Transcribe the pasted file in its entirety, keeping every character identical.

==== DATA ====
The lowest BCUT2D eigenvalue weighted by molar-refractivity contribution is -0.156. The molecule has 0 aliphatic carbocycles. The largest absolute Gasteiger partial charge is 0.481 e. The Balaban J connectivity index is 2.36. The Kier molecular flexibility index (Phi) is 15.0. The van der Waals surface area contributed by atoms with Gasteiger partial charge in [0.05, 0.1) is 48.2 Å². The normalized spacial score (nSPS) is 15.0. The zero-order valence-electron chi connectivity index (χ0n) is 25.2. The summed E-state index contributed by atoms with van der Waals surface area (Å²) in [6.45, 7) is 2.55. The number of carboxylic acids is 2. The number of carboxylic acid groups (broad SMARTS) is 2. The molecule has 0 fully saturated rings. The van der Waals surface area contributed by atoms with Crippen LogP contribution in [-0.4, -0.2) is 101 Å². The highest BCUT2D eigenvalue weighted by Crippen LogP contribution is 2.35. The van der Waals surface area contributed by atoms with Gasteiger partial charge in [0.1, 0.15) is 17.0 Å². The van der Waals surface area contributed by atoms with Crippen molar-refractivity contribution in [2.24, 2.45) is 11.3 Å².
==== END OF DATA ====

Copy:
The lowest BCUT2D eigenvalue weighted by molar-refractivity contribution is -0.156. The molecule has 0 aliphatic carbocycles. The largest absolute Gasteiger partial charge is 0.481 e. The Balaban J connectivity index is 2.36. The Kier molecular flexibility index (Phi) is 15.0. The van der Waals surface area contributed by atoms with Gasteiger partial charge in [0.05, 0.1) is 48.2 Å². The normalized spacial score (nSPS) is 15.0. The zero-order valence-electron chi connectivity index (χ0n) is 25.2. The summed E-state index contributed by atoms with van der Waals surface area (Å²) in [6.45, 7) is 2.55. The number of carboxylic acids is 2. The number of carboxylic acid groups (broad SMARTS) is 2. The molecule has 0 fully saturated rings. The van der Waals surface area contributed by atoms with Crippen LogP contribution in [-0.4, -0.2) is 101 Å². The highest BCUT2D eigenvalue weighted by Crippen LogP contribution is 2.35. The van der Waals surface area contributed by atoms with Gasteiger partial charge in [0.1, 0.15) is 17.0 Å². The van der Waals surface area contributed by atoms with Crippen molar-refractivity contribution in [2.24, 2.45) is 11.3 Å².